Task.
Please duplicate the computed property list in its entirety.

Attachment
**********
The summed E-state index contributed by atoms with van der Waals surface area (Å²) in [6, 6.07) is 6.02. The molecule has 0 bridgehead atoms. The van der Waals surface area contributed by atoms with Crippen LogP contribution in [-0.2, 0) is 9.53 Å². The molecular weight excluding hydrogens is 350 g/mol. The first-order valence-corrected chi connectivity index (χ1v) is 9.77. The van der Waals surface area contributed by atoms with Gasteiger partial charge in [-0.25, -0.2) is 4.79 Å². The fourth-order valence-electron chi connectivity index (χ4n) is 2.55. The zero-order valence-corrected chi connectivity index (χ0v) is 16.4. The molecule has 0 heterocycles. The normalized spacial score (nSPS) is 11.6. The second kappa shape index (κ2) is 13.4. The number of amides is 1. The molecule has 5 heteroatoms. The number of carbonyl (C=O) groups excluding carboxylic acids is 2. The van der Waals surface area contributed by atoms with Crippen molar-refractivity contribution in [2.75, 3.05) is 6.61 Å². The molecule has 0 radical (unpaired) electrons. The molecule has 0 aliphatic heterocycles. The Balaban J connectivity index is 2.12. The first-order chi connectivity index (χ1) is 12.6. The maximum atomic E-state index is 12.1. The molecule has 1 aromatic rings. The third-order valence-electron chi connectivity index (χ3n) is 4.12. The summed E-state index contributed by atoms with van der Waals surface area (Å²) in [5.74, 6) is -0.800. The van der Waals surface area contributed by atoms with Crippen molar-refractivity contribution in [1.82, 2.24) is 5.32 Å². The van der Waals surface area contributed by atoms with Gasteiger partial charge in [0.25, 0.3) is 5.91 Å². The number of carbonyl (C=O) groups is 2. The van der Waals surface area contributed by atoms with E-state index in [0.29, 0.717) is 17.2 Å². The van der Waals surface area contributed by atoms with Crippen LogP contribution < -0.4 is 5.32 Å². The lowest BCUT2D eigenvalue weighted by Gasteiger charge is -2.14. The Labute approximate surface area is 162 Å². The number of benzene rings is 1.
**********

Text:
The summed E-state index contributed by atoms with van der Waals surface area (Å²) in [6, 6.07) is 6.02. The molecule has 0 bridgehead atoms. The van der Waals surface area contributed by atoms with Crippen LogP contribution in [-0.2, 0) is 9.53 Å². The molecular weight excluding hydrogens is 350 g/mol. The first-order valence-corrected chi connectivity index (χ1v) is 9.77. The van der Waals surface area contributed by atoms with Gasteiger partial charge in [-0.25, -0.2) is 4.79 Å². The fourth-order valence-electron chi connectivity index (χ4n) is 2.55. The zero-order valence-corrected chi connectivity index (χ0v) is 16.4. The molecule has 0 heterocycles. The normalized spacial score (nSPS) is 11.6. The second kappa shape index (κ2) is 13.4. The number of amides is 1. The molecule has 5 heteroatoms. The number of carbonyl (C=O) groups excluding carboxylic acids is 2. The van der Waals surface area contributed by atoms with Crippen molar-refractivity contribution in [2.75, 3.05) is 6.61 Å². The molecule has 0 radical (unpaired) electrons. The molecule has 0 aliphatic heterocycles. The Balaban J connectivity index is 2.12. The first-order chi connectivity index (χ1) is 12.6. The maximum atomic E-state index is 12.1. The molecule has 1 aromatic rings. The third-order valence-electron chi connectivity index (χ3n) is 4.12. The summed E-state index contributed by atoms with van der Waals surface area (Å²) in [5.74, 6) is -0.800. The van der Waals surface area contributed by atoms with Crippen molar-refractivity contribution in [1.82, 2.24) is 5.32 Å². The van der Waals surface area contributed by atoms with Gasteiger partial charge in [0.25, 0.3) is 5.91 Å². The number of carbonyl (C=O) groups is 2. The van der Waals surface area contributed by atoms with E-state index in [0.29, 0.717) is 17.2 Å². The van der Waals surface area contributed by atoms with Crippen LogP contribution < -0.4 is 5.32 Å². The lowest BCUT2D eigenvalue weighted by Gasteiger charge is -2.14. The Labute approximate surface area is 162 Å². The number of benzene rings is 1.